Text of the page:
In this sequel to Father of the Bride (1950), newly married Kay Dunstan announces that she and her husband are going to have a baby, leaving her father having to come to grips with the fact that he will soon be a granddad.
In 19th century England, captain George Brummell is an upper-class dandy. He has to leave the army after having insulted the crown prince. This gives him the opportunity to start a smear ... See full summary »
In this sequel to Father of the Bride (1950), Stanley Banks learns that his daughter Kay is going to have a baby. When they get the news everyone except Stanley is overjoyed. His wife and grandmother-to-be Ellie broadcasts it everywhere and all Stan can do is worry about the practical things like how his son-in-law Buckley can afford it. Well, having not long ago paid for the wedding, Stanley has no intention of bearing any of the expenses involved. Buckley's parents and Ellie are overjoyed at the news and virtually take over redecorating the young couple's new house. Crisis and false alarms take over their lives and when the child is born, the only person he doesn't seem to like is Stanley. A walk in the park - and absolute panic when Stanley misplaces his grandson - seems to resolve the situation. Written by
Elizabeth Taylor was suffering greatly with her physically abusive marriage to Conrad "Nicky" Hilton during filming. During one night in which her husband was under the influence of drugs and alcohol, Hilton beat Taylor to the ground and kicked her in the stomach, provoking a miscarriage. The overall concept of the film proved hard for Taylor, as she played a woman expecting and having a baby. See more »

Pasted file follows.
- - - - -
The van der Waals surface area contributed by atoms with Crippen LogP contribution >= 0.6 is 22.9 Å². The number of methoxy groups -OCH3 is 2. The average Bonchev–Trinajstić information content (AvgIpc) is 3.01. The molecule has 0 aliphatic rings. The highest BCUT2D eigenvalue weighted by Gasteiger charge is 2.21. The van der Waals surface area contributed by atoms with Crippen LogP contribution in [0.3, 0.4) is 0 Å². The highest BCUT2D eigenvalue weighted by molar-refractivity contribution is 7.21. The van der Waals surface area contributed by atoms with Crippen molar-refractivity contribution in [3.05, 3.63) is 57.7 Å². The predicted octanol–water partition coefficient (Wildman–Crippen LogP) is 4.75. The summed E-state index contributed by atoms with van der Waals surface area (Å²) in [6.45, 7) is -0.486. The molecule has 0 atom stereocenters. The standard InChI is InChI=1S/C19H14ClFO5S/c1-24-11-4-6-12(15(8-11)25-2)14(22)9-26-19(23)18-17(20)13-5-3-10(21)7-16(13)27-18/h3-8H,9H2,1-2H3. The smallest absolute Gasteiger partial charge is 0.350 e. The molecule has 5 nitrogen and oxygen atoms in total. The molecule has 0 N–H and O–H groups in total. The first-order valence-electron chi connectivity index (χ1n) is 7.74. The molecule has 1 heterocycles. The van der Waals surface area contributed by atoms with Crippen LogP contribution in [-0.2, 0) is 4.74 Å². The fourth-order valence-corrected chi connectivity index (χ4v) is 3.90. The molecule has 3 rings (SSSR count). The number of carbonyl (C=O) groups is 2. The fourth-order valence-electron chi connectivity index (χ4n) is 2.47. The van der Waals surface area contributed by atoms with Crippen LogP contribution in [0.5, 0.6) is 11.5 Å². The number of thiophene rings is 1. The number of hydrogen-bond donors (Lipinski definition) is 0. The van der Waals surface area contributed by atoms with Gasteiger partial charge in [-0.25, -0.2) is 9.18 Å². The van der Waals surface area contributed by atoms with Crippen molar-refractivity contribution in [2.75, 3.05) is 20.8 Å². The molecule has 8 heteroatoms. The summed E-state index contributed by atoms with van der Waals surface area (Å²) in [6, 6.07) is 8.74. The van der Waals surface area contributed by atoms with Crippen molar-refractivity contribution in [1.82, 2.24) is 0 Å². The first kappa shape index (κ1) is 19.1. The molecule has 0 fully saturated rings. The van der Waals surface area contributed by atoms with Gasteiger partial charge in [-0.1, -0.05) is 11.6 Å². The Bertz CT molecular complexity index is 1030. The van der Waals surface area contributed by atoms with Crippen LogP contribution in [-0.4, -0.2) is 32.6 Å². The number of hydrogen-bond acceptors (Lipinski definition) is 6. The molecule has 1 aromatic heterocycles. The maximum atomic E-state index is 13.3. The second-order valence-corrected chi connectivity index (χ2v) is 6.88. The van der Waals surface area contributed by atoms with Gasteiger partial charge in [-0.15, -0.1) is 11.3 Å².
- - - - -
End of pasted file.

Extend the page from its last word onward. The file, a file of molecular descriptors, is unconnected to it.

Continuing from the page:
The baby is not christened until he is about 6 months old, named after his maternal grandfather, to his surprise. There is no clue given as to what he would have been called in the first six months of life. See more »
The material may be sticky, but the players shine. Fortunately, Tracy's dour reactions keep the soggy motherhood plot from becoming too sweet. His pained grimaces and caustic asides are really quite droll, more amusing however than funny. The young couple, Taylor and Taylor, are right out of a glossy Photoplay, but manage not to be too annoying, while Bennett shows she can do dutiful wives as well as conniving trollops (Scarlet Street, 1945). For some reason the two sons, Tamblyn and Irish, make a brief appearance, then disappear without a trace, and I'm wondering why the script bothered in the first place. Of course, the complications of a first- time baby keep the narrative moving; at the same time, we know perfectly well how things will end. And they do. This is the old MGM dream factory at work even after the boss L.B. Mayer has departed-- big houses, elegant clothes, household servants, and even teenagers with no zits. As the boss himself famously remarked, People don't want to see people like themselves on the big screen, or words to that effect. Not much chance of that here. Still, the movie remains a seductive piece of entertainment, rather like a shiny new suit that doesn't quite fit, but you buy it anyway.
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